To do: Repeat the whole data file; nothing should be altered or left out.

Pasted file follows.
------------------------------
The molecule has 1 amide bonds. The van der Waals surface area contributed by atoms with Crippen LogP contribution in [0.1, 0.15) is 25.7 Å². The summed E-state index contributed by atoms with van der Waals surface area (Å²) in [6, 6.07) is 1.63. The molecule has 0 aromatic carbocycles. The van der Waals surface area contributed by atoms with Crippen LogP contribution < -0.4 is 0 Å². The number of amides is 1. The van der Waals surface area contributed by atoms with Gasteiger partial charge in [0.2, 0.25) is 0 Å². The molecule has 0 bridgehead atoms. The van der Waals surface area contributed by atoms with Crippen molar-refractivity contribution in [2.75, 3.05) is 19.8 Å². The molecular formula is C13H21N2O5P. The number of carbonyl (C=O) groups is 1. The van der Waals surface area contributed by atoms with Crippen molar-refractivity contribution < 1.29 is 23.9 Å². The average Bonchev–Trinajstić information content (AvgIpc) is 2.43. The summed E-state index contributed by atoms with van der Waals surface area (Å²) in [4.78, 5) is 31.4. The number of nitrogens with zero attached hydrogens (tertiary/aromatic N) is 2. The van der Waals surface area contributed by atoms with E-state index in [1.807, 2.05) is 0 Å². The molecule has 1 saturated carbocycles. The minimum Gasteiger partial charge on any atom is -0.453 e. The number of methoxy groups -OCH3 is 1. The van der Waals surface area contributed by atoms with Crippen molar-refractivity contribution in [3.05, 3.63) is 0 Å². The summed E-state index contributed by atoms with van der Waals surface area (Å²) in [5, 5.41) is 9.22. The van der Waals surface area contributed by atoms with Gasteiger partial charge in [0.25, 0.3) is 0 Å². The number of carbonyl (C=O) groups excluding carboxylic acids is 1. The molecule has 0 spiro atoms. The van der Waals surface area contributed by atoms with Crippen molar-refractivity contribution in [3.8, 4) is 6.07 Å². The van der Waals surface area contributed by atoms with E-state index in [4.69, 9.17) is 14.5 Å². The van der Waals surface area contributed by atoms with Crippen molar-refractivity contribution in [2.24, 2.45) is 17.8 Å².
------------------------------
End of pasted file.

The molecule has 1 amide bonds. The van der Waals surface area contributed by atoms with Crippen LogP contribution in [0.1, 0.15) is 25.7 Å². The summed E-state index contributed by atoms with van der Waals surface area (Å²) in [6, 6.07) is 1.63. The molecule has 0 aromatic carbocycles. The van der Waals surface area contributed by atoms with Crippen LogP contribution < -0.4 is 0 Å². The number of amides is 1. The van der Waals surface area contributed by atoms with Gasteiger partial charge in [0.2, 0.25) is 0 Å². The molecule has 0 bridgehead atoms. The van der Waals surface area contributed by atoms with Crippen molar-refractivity contribution in [2.75, 3.05) is 19.8 Å². The molecular formula is C13H21N2O5P. The number of carbonyl (C=O) groups is 1. The van der Waals surface area contributed by atoms with Crippen molar-refractivity contribution < 1.29 is 23.9 Å². The average Bonchev–Trinajstić information content (AvgIpc) is 2.43. The summed E-state index contributed by atoms with van der Waals surface area (Å²) in [4.78, 5) is 31.4. The number of nitrogens with zero attached hydrogens (tertiary/aromatic N) is 2. The van der Waals surface area contributed by atoms with E-state index in [1.807, 2.05) is 0 Å². The molecule has 1 saturated carbocycles. The minimum Gasteiger partial charge on any atom is -0.453 e. The number of methoxy groups -OCH3 is 1. The van der Waals surface area contributed by atoms with Crippen molar-refractivity contribution in [3.05, 3.63) is 0 Å². The summed E-state index contributed by atoms with van der Waals surface area (Å²) in [5, 5.41) is 9.22. The van der Waals surface area contributed by atoms with Gasteiger partial charge in [0.25, 0.3) is 0 Å². The number of carbonyl (C=O) groups excluding carboxylic acids is 1. The molecule has 0 spiro atoms. The van der Waals surface area contributed by atoms with Crippen molar-refractivity contribution in [3.8, 4) is 6.07 Å². The van der Waals surface area contributed by atoms with E-state index in [4.69, 9.17) is 14.5 Å². The van der Waals surface area contributed by atoms with Crippen molar-refractivity contribution in [2.24, 2.45) is 17.8 Å².